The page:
The hiring manager has a formulaic Mom-and-apple-pie list of the skills his company is looking for in a salesperson. Instead of hiring someone with work experience directly tied to his business, he hires generalists, slick sales professionals who dress well and present themselves with a breezy air of self-confidence. They make him feel good about himself, but he is later left to wonder why they don’t work out when they seem so “qualified” on paper, and in person.
3. The “Not Good Enough for my Daughter” Standard
This hiring manager never finds a candidate that meets his or her expectations and harbors a range of emotions, from slight ambivalence to outright hostility to the idea of hiring a salesperson. He knows that salespeople are a necessary evil, but is risk averse and afraid to make a mistake by hiring someone who doesn’t produce.
The goal of your hiring efforts should be to identify and qualify (that’s right, just like selling) the best candidate for the job you need done and to integrate him or her smoothly into your sales team.
5 Steps to Find and Hire The Best Candidates for Sales
Here are 5 tips to help you do a better job of identifying and qualifying the best candidate for your sales team.
1. Write an accurate, honest job description
The temptation is to write too broad a job description, alluding to unspecified opportunities and responsibilities, hoping to entice a higher level of talent to the company. The reality is that you do not want to hire only potential. You want to hire someone with product expertise, industry knowledge, and successful sales experience.
2. Do in-depth evaluations of multiple qualified candidates
Wait for the pitch across the fat part of the plate. In hiring a salesperson, this means that you need to evaluate more than one qualified person for every job opening. It means that no matter how much you like the first person you interview, you must do in-depth interviews and reference checks of at least two other candidates before you decide who to hire.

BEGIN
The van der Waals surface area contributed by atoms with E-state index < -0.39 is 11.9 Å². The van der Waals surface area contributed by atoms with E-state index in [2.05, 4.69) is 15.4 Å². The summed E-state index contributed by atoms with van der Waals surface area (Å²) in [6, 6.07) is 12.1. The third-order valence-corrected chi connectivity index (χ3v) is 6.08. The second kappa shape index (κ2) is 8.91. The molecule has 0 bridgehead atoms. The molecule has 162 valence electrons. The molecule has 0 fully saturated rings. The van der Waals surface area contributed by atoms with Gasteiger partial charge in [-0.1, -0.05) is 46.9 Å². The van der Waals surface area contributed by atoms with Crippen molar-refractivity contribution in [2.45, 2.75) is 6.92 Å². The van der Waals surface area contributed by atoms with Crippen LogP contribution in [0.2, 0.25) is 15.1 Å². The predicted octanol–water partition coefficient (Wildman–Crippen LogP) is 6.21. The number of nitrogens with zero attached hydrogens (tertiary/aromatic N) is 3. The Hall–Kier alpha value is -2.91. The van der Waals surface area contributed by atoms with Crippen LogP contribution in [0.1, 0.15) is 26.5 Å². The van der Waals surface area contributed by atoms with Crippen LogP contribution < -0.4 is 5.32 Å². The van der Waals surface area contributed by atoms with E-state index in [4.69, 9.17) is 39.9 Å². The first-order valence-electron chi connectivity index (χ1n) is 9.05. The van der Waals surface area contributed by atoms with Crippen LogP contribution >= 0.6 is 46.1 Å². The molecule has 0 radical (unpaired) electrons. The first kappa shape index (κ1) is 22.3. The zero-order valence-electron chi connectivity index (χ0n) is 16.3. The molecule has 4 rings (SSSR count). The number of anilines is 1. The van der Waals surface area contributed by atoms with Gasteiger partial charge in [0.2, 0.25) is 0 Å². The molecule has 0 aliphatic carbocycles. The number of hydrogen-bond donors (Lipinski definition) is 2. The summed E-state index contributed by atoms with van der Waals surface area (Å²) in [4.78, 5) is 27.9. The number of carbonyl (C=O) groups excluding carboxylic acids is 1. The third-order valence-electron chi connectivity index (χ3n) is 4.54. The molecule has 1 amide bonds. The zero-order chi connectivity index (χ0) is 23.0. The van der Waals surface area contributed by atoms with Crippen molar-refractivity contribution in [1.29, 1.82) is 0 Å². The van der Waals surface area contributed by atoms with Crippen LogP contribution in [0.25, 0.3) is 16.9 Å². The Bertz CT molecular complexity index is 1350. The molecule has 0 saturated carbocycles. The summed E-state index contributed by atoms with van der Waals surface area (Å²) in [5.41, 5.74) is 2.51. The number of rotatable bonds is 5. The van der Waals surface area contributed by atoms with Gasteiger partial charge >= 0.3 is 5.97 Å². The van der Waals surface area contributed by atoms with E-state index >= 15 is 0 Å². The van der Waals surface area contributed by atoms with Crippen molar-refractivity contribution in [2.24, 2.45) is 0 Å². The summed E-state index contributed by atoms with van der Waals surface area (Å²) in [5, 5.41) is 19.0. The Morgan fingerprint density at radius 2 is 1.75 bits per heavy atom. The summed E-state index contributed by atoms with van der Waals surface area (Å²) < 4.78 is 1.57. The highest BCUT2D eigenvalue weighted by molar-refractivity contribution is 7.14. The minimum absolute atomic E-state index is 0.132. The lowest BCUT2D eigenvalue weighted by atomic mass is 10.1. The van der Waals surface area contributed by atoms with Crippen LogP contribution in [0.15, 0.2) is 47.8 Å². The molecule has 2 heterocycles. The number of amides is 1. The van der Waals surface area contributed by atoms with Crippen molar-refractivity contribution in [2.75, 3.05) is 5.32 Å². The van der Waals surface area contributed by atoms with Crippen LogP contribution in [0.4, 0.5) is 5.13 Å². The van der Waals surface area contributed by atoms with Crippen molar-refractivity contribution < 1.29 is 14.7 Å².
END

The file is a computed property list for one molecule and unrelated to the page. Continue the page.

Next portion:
3. Have your entire management team interview candidates
If you’re reluctant to have the rest of your peers meet your favorite candidate, then you have a problem. (Just like the time you hesitated to take your tattooed girlfriend or boyfriend with the nose ring home to meet Mom.) Selling is a team sport. Hiring should be a team sport as well. The final decision will rest with the CEO or VP of Sales, but the company should take advantage of the “wisdom of crowds” by having people from multiple departments interview all of the qualified candidates. Make sure that sales candidates are interviewed by all of your senior management team. Sales touches every part of your organization, and everyone who works with sales should have input into the hiring of a salesperson.
4. Test all skills and verify all résumé information
Hiring the wrong salesperson can be very expensive. If you test and verify skills and experience, you’ll reduce the probability of making an error in the hiring process. You’ll avoid the cost of interviewing yet another set of candidates, as well as the cost of lost orders from new customers. Testing candidates’ technical/product knowledge and sales skills is absolutely essential.
5. Recruit internally